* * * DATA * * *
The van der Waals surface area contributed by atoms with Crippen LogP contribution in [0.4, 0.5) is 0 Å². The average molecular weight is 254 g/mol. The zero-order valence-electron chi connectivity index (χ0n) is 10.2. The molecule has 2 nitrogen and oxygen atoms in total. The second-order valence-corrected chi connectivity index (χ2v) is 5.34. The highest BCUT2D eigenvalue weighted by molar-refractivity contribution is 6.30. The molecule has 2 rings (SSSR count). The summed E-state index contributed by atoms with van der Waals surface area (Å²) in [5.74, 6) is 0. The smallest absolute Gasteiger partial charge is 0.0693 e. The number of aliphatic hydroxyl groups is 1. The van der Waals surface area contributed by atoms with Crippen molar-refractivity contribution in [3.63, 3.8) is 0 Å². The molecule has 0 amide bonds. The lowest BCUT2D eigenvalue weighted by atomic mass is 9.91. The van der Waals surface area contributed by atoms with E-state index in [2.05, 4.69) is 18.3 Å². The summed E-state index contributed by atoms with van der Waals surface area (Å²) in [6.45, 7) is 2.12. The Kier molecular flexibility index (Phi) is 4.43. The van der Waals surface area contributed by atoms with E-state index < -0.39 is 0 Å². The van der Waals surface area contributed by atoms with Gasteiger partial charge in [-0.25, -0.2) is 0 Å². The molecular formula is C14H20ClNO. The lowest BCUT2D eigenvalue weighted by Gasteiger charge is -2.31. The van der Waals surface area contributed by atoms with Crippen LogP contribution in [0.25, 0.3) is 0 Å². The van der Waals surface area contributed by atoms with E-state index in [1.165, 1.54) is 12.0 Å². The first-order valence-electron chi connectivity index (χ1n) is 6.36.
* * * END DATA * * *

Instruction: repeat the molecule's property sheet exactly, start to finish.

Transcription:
The van der Waals surface area contributed by atoms with Crippen LogP contribution in [0.4, 0.5) is 0 Å². The average molecular weight is 254 g/mol. The zero-order valence-electron chi connectivity index (χ0n) is 10.2. The molecule has 2 nitrogen and oxygen atoms in total. The second-order valence-corrected chi connectivity index (χ2v) is 5.34. The highest BCUT2D eigenvalue weighted by molar-refractivity contribution is 6.30. The molecule has 2 rings (SSSR count). The summed E-state index contributed by atoms with van der Waals surface area (Å²) in [5.74, 6) is 0. The smallest absolute Gasteiger partial charge is 0.0693 e. The number of aliphatic hydroxyl groups is 1. The van der Waals surface area contributed by atoms with Crippen molar-refractivity contribution in [3.63, 3.8) is 0 Å². The molecule has 0 amide bonds. The lowest BCUT2D eigenvalue weighted by atomic mass is 9.91. The van der Waals surface area contributed by atoms with E-state index in [2.05, 4.69) is 18.3 Å². The summed E-state index contributed by atoms with van der Waals surface area (Å²) in [6.45, 7) is 2.12. The Kier molecular flexibility index (Phi) is 4.43. The van der Waals surface area contributed by atoms with E-state index < -0.39 is 0 Å². The van der Waals surface area contributed by atoms with Gasteiger partial charge in [-0.25, -0.2) is 0 Å². The molecular formula is C14H20ClNO. The lowest BCUT2D eigenvalue weighted by Gasteiger charge is -2.31. The van der Waals surface area contributed by atoms with Crippen LogP contribution in [0.25, 0.3) is 0 Å². The van der Waals surface area contributed by atoms with E-state index in [1.165, 1.54) is 12.0 Å². The first-order valence-electron chi connectivity index (χ1n) is 6.36.